Attorney General Eric Holder announced Thursday that he expects to resign in "the months ahead."
After nearly six years as the country's chief law-enforcement official, Holder said he will leave upon his successor's confirmation. He was the first African-American appointed attorney general, and his tenure in the office likely will be the third-longest in history.
Holder, 63, spoke to reporters at the White House. He called the opportunity to serve as attorney general his "greatest honor." He thanked President Obama, who has not revealed his choice for the next Justice Department chief.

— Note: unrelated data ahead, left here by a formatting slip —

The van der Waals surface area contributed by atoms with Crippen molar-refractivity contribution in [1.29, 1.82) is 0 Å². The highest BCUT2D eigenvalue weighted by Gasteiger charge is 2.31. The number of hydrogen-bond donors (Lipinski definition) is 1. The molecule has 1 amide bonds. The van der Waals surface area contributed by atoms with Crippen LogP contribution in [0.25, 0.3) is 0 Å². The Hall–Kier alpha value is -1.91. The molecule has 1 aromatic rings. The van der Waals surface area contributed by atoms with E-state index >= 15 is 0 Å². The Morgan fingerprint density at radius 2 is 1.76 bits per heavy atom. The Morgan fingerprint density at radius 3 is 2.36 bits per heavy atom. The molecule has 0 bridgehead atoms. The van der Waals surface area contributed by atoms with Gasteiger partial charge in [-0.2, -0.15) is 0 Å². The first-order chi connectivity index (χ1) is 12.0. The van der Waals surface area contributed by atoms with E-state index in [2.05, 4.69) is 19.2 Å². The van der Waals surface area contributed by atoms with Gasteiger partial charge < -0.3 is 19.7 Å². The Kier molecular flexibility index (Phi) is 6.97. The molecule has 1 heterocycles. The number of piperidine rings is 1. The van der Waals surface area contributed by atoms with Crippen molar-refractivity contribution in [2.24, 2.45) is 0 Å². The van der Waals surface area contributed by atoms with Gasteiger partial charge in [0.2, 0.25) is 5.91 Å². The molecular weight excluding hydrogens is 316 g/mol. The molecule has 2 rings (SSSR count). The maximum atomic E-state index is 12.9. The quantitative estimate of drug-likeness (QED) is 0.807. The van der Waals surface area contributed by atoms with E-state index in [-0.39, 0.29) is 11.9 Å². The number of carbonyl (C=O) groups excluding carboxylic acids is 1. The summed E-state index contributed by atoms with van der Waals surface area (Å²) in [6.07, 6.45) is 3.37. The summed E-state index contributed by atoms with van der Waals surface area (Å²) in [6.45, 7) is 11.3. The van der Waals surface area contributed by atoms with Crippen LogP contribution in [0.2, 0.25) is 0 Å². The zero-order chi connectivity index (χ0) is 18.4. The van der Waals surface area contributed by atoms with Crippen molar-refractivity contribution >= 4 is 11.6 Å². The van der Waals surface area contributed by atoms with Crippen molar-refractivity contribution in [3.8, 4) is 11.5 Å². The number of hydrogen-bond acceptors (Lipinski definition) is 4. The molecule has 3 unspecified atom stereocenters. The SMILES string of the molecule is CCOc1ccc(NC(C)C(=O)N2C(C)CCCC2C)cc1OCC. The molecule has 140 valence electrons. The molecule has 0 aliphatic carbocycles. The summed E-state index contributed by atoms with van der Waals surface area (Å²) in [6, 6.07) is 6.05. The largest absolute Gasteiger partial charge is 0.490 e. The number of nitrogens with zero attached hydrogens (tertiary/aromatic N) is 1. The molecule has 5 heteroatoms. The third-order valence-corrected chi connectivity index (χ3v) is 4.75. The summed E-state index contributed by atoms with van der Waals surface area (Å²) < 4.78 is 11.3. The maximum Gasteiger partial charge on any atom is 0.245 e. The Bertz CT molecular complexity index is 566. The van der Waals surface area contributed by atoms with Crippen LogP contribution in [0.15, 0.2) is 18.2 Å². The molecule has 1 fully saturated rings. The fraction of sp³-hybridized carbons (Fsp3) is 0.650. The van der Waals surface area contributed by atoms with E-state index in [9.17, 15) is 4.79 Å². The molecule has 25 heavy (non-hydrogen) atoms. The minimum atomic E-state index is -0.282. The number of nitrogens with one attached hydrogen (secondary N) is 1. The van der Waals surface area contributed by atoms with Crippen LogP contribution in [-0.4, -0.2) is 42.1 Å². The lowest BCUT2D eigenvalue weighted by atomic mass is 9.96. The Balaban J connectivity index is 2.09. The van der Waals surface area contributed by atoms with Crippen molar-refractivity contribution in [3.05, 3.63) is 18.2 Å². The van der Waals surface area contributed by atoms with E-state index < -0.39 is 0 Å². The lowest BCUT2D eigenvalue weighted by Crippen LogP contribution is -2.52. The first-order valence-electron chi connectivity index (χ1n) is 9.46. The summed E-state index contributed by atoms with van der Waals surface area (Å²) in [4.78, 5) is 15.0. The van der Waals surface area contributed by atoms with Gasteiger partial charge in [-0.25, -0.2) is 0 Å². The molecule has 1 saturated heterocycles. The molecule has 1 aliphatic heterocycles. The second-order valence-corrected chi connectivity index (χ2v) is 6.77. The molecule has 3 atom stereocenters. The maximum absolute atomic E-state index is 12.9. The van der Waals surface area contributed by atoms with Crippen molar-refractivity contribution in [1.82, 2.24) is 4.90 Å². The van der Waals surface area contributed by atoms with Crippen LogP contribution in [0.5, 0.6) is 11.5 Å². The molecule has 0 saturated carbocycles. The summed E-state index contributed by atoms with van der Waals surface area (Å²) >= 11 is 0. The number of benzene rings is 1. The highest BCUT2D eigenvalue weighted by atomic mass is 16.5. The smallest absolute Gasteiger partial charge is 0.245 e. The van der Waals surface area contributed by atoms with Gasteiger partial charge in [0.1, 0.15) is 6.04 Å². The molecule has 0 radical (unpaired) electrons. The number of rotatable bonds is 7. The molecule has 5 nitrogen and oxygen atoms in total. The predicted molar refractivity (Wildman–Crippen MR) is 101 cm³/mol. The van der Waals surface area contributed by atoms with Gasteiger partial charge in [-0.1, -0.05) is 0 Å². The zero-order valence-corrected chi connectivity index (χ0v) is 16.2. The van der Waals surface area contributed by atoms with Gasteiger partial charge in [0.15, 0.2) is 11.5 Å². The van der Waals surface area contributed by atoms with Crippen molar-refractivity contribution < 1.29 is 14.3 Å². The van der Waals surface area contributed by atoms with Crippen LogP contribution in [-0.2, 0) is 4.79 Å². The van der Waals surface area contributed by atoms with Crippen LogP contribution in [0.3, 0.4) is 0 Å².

Holder said that, as a child, he was inspired by Attorney General Robert Kennedy's support of civil rights. He pledged to "never leave the work," and to "continue to serve" in some capacity.
"The department can, and must, always be a force for that which is right," Holder said. "I hope that I have done honor to the faith you placed in me, Mr. President, and to the legacy of all those that served before me."
The Huffington Post reported that, according to a department spokesman, Holder discussed his plans several times with the president in recent months. He reportedly made his final decision during the Labor Day weekend.
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